Friday, April 18, 2014
   
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Join Relay For Life in 2010

Anyone who has spent a night participating in an American Cancer Society Relay For Life knows how tiring—yet fulfilling—the event can be.

The idea is simple. You get about 8-15 of your friends and/or coworkers together on a Friday night. You raise money or take donations from people who can’t participate. Then you walk—for at least 12 hours straight. To simplify things, the rule is that at least one person from each team agrees to walk at all times. Easy right?

The events always begin with one lap with most of the participants standing on the sidelines. Why? Because this first lap is reserved to honor cancer patients, cancer survivors and often caregivers.

Groups camp out near the walking area and spend the hours talking, playing games, taking turns walking the track and encouraging one another. The festivities grow a little subdued with the lighting of memorial candles in honor of cancer survivors and victims that line the walking area. The lights at the events usually are dimmed, and names of those honored with the candles are read somberly.

Sometime after dawn, the tents are taken down, the candles are blown out, and everyone goes their separate ways knowing they spent the night raising money for a good cause.

And, thankfully, the number of people taking the opportunity to participate and raise money for cancer research and programs to help cancer patients is growing in Dawson County. More than 350 people participated in the 2009 Relay last summer and raised nearly $83,000. This confirms that Dawson County remains a very generous place. When it comes to giving to worthwhile causes, there seems to be few limits.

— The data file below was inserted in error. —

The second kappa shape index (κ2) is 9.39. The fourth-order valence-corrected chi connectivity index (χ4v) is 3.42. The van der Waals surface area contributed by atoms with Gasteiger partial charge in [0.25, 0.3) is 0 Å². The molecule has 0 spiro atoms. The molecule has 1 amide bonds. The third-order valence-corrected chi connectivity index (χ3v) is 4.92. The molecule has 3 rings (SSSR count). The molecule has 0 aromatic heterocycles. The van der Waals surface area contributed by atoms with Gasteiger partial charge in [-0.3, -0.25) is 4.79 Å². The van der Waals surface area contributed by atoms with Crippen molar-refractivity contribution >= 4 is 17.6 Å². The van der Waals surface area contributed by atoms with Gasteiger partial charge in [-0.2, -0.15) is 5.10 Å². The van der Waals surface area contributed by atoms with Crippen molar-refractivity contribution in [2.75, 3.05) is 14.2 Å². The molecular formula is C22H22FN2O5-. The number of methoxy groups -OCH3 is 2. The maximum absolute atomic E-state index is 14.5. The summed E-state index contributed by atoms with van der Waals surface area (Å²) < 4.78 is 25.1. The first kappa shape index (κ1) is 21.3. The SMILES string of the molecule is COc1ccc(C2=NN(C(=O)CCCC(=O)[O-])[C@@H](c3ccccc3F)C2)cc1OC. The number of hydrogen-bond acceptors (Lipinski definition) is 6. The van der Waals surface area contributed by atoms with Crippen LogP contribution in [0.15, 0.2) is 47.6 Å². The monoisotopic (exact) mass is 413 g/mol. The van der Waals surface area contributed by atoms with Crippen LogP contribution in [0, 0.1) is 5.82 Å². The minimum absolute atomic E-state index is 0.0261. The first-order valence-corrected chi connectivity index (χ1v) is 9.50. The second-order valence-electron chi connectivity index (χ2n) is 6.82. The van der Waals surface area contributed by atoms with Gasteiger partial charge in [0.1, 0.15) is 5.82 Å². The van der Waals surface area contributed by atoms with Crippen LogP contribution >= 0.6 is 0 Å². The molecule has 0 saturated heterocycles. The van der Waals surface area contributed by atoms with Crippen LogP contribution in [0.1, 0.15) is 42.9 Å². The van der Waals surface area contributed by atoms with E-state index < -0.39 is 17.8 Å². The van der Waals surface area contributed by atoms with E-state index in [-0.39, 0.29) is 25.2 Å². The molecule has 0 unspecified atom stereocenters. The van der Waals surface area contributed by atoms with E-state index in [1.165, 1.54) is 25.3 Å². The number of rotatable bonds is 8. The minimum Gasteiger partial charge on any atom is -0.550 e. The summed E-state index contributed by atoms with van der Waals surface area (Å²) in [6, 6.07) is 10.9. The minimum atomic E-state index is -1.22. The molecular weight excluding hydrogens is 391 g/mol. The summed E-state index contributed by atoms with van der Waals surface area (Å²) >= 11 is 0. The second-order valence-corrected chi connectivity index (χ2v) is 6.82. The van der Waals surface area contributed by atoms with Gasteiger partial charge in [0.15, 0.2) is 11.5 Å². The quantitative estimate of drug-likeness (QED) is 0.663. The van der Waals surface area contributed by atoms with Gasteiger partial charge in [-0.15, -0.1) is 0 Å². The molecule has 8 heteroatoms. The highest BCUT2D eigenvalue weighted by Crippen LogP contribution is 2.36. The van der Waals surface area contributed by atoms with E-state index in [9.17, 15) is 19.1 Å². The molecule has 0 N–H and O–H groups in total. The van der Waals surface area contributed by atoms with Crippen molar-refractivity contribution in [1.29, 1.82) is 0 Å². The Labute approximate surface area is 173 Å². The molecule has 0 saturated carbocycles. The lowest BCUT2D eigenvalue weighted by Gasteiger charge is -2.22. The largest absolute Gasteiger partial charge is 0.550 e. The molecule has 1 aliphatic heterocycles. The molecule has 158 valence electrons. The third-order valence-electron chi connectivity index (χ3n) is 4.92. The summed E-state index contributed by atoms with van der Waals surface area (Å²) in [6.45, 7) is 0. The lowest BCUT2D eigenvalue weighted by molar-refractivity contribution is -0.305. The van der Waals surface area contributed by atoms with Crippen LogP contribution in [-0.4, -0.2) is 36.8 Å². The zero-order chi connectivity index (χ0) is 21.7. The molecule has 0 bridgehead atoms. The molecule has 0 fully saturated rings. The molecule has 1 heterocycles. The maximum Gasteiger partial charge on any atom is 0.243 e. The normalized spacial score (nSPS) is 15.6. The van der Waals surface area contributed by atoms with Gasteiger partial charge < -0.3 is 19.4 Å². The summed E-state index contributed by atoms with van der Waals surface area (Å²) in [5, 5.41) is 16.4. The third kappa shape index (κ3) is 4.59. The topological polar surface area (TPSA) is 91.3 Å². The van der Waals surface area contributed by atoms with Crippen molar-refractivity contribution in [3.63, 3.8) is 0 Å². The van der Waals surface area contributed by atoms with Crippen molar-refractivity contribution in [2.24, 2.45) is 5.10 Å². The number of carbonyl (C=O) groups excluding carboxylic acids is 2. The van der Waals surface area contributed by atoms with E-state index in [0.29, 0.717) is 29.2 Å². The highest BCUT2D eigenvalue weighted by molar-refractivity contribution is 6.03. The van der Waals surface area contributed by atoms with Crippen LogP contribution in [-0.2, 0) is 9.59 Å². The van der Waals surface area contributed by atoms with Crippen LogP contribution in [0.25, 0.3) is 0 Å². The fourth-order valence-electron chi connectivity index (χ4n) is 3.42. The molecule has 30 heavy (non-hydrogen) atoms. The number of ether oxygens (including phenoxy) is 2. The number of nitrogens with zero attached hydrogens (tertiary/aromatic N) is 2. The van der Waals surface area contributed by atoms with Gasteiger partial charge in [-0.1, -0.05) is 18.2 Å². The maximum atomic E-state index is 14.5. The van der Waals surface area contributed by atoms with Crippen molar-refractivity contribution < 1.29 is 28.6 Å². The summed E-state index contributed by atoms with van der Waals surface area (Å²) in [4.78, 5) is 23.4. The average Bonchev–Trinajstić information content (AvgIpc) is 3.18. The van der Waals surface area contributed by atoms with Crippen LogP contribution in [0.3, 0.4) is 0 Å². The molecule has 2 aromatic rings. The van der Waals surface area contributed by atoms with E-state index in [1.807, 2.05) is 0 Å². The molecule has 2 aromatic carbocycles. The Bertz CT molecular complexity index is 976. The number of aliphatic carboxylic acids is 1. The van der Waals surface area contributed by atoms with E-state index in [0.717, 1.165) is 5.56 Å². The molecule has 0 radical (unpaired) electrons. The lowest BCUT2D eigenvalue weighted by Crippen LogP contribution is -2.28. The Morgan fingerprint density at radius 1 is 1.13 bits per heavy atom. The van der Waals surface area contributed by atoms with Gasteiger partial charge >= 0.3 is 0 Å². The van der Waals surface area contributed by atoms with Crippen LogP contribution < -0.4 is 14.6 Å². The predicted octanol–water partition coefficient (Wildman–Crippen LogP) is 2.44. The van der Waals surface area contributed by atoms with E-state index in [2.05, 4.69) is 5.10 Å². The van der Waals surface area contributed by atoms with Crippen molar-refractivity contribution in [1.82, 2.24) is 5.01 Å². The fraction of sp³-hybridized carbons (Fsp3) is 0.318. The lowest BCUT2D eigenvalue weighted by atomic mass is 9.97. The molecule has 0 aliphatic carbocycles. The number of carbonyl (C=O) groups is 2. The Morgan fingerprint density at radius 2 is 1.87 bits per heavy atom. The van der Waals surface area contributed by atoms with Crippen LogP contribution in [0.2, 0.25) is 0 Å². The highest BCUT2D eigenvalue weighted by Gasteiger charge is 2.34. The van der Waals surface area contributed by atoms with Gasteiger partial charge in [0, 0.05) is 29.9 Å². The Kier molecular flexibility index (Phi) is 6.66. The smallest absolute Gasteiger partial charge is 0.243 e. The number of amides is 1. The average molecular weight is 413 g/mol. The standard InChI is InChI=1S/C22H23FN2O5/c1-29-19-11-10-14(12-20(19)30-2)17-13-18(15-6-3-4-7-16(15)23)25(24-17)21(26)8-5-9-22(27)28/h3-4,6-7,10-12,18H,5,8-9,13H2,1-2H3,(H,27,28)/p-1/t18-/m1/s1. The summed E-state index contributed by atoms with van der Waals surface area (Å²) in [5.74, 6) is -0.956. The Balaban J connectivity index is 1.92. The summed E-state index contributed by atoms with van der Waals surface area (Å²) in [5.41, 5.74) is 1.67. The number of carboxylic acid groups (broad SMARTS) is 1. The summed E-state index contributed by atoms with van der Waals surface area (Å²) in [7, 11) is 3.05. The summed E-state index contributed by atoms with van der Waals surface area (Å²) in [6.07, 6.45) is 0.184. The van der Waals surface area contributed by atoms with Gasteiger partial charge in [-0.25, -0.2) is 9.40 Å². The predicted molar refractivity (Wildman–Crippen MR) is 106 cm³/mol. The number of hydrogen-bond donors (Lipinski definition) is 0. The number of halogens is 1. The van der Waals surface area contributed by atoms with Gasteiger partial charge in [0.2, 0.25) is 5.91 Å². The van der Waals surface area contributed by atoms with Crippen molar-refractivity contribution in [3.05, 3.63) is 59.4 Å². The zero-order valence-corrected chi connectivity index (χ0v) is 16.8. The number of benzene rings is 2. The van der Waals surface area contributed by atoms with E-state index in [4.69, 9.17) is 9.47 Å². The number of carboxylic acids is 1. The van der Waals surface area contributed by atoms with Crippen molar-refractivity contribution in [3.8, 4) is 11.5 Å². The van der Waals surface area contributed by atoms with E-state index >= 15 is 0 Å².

But the success of the Relay For Life events also has a deeper meaning. Sadly, at some level or at some point in everyone’s life, we all have or will deal with cancer.

If we are not individually diagnosed with the disease, we all can name a coworker, friend, sibling, an aunt or uncle, or even a parent who had cancer. Cancer knows no race, economic background or geography. It can affect us all.

Many of the volunteers and participants at the Relay events are there for someone else, either in their memory or to personally support someone’s fight with the disease. Few events combine laughter and fun so closely with pain and tears.

So to all those who have walked or generously given money to walkers, we offer congratulations on personally making a difference in the fight against cancer. To those of you who have not participated in the past, take a chance, take a stand and fight back against a disease that takes too much.

When you participate in Relay For Life events, you are saving lives by helping people stay well, helping people get well, by finding cures, and by fighting back. We hope you’ll join us as we celebrate, remember, and fight back in 2010. Relay For Life events make a difference!

Because of you, more people are surviving cancer and celebrating more birthdays. Join the fight by attending the Kick-Off Birthday Party on Thursday, Feb. 25, at 7 p.m. at Chipper Hall, 144 East 8th, Cozad.

 

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